Release Date: April 11, 2002
BUFFALO, N.Y. -- Ecologist and author Sandra Steingraber and Germaine Buck, chief of the Epidemiology Branch of the National Institute of Child Health and Human Development, will be the keynote speakers at the Earth Day Environmental Science Colloquium, to be held April 19 in the atrium and Screening Room of the Center for the Arts on the UB North (Amherst) Campus.
The colloquium will be sponsored by UB's Environment and Society Institute, the Environmental Health Sciences Graduate Group, the Baldy Center for Law and Social Policy, the Environmental Studies Interdisciplinary Degree Program and UB Green.
Buck, a former UB professor of social and preventive medicine, will speak at 10:30 a.m. in the Screening Room. Steingraber, an internationally recognized expert on environmental links to cancer, will speak at 1:30 p.m. in the Screening Room. She also will speak at 7 p.m. April 18 in the Allen Hall Theatre, South (Main Street) Campus. That appearance, sponsored by WBFO 88.7 FM in conjunction with the Environment and Society Institute and the Presbytery of Western New York, will be free and open to the public.
Buck, who received master's and doctoral degrees from UB, joined the NIH in September 2000. Her research interests include male and female reproductive health, threats to human fecundity and fertility, and adverse perinatal outcomes. She is particularly interested in parental environmental exposures and their effects on human reproduction and development, as well as novel methodologies for advancing epidemiologic study of these endpoints.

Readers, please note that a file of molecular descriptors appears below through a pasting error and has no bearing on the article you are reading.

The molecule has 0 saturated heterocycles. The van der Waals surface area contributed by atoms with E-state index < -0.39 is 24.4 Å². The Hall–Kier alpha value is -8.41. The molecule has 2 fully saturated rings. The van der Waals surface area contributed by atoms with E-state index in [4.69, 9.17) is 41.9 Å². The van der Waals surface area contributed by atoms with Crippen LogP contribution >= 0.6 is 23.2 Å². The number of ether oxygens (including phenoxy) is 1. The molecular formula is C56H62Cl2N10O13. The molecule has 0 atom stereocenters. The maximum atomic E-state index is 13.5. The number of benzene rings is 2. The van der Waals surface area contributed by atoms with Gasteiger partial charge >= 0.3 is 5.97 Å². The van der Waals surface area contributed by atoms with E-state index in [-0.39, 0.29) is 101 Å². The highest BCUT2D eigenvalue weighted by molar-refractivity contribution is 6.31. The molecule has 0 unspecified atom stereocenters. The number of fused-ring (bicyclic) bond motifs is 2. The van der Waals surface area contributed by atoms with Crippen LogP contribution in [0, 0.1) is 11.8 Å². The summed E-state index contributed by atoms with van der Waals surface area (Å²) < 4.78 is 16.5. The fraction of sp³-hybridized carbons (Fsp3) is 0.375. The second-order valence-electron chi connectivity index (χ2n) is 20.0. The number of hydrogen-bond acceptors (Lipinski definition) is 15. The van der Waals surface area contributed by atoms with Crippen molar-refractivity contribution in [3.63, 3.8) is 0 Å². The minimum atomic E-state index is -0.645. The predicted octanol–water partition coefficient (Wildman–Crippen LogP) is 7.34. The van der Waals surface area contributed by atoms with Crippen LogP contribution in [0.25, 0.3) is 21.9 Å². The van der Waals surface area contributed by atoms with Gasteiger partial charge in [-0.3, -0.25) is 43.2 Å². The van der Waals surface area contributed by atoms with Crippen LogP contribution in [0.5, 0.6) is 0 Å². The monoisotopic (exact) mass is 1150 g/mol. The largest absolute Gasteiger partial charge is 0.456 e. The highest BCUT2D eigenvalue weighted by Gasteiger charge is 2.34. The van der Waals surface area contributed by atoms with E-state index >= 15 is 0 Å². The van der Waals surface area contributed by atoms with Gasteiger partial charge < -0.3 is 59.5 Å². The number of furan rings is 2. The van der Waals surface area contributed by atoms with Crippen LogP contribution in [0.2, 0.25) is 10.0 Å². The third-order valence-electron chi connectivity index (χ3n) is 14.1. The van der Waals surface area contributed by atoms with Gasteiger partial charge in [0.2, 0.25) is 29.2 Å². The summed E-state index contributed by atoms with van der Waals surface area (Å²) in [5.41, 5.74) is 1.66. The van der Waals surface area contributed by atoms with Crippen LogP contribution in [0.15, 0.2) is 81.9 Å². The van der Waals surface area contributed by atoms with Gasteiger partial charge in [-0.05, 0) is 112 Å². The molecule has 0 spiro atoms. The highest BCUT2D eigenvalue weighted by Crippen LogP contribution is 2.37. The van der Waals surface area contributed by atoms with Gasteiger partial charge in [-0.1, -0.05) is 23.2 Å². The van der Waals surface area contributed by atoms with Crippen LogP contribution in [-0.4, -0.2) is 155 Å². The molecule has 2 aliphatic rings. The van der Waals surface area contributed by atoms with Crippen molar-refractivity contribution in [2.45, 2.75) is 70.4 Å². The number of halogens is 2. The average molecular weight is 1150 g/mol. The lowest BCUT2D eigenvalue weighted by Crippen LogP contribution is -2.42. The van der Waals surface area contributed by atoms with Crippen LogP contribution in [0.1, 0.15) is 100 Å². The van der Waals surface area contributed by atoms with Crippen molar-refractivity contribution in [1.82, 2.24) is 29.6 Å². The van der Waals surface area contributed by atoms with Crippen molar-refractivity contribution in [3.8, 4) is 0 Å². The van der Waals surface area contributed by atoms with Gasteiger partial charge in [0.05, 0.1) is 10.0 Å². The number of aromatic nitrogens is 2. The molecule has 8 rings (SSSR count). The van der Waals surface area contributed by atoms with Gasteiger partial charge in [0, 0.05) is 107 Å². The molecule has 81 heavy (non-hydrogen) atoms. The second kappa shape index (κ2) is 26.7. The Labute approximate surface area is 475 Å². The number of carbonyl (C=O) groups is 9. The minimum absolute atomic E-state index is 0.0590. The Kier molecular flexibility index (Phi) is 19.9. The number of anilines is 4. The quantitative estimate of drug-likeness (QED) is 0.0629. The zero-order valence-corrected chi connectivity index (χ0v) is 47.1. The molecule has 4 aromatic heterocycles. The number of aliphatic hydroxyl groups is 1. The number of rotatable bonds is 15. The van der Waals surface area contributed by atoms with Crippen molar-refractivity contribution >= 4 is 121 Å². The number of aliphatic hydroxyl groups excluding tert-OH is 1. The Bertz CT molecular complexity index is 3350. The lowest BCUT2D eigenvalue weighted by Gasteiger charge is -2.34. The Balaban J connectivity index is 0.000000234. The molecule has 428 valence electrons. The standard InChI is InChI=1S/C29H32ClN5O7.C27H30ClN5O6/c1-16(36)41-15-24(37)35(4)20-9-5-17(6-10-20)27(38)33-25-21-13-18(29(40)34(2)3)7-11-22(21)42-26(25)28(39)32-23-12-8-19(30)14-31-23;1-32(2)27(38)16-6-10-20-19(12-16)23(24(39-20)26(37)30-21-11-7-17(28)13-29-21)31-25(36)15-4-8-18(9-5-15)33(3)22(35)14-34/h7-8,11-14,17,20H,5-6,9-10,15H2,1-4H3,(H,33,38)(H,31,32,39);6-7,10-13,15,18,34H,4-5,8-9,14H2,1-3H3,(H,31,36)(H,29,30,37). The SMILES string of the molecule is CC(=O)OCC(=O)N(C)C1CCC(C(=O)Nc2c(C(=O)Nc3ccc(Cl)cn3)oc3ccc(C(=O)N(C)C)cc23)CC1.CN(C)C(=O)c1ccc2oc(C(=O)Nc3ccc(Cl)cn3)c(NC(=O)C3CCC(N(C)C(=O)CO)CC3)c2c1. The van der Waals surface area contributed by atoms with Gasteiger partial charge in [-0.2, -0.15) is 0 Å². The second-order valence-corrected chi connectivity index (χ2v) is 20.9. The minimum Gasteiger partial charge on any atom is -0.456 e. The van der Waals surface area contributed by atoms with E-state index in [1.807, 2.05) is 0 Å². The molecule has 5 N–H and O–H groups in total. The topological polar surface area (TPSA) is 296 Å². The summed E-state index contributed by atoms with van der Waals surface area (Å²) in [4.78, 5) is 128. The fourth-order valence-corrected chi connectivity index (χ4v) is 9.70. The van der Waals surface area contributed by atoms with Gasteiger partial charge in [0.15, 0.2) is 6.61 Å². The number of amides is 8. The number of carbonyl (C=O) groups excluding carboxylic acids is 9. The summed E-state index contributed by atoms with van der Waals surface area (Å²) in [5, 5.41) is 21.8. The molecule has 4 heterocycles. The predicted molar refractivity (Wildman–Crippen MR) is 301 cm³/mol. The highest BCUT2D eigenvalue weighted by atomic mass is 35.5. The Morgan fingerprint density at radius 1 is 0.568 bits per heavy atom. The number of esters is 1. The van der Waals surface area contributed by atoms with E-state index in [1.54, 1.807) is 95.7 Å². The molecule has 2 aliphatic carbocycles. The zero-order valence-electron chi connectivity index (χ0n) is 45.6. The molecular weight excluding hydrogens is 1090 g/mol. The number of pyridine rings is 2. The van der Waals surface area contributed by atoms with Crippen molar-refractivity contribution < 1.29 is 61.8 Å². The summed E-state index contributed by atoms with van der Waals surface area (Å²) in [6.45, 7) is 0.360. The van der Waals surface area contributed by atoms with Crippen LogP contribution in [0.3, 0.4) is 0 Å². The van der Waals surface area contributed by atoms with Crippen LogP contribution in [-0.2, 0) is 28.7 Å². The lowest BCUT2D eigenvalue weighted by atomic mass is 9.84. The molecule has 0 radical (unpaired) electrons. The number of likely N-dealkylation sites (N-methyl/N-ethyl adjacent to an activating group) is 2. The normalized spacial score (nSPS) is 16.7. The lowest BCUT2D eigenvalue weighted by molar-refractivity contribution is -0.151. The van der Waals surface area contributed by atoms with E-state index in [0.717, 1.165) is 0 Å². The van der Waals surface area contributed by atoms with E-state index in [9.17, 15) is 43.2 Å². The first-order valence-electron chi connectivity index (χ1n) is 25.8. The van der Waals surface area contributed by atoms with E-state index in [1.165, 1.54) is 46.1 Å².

Steingraber, dubbed "the new Rachel Carson" by the Sierra Club, is the author of "Living Downstream: An Ecologist Looks at Cancer and the Environment," a highly acclaimed book that presents cancer as a human rights issue. It was the first to bring together data on toxic releases --now available under right-to-know laws -- with data from U.S. cancer registries.
In addition to the keynote speeches, the colloquium will feature exhibits and poster presentations in the atrium on topics in the environmental sciences by interested scientists, faculty members, and graduate and undergraduate students
For further information, contact Ann B. Salter at firstname.lastname@example.org>.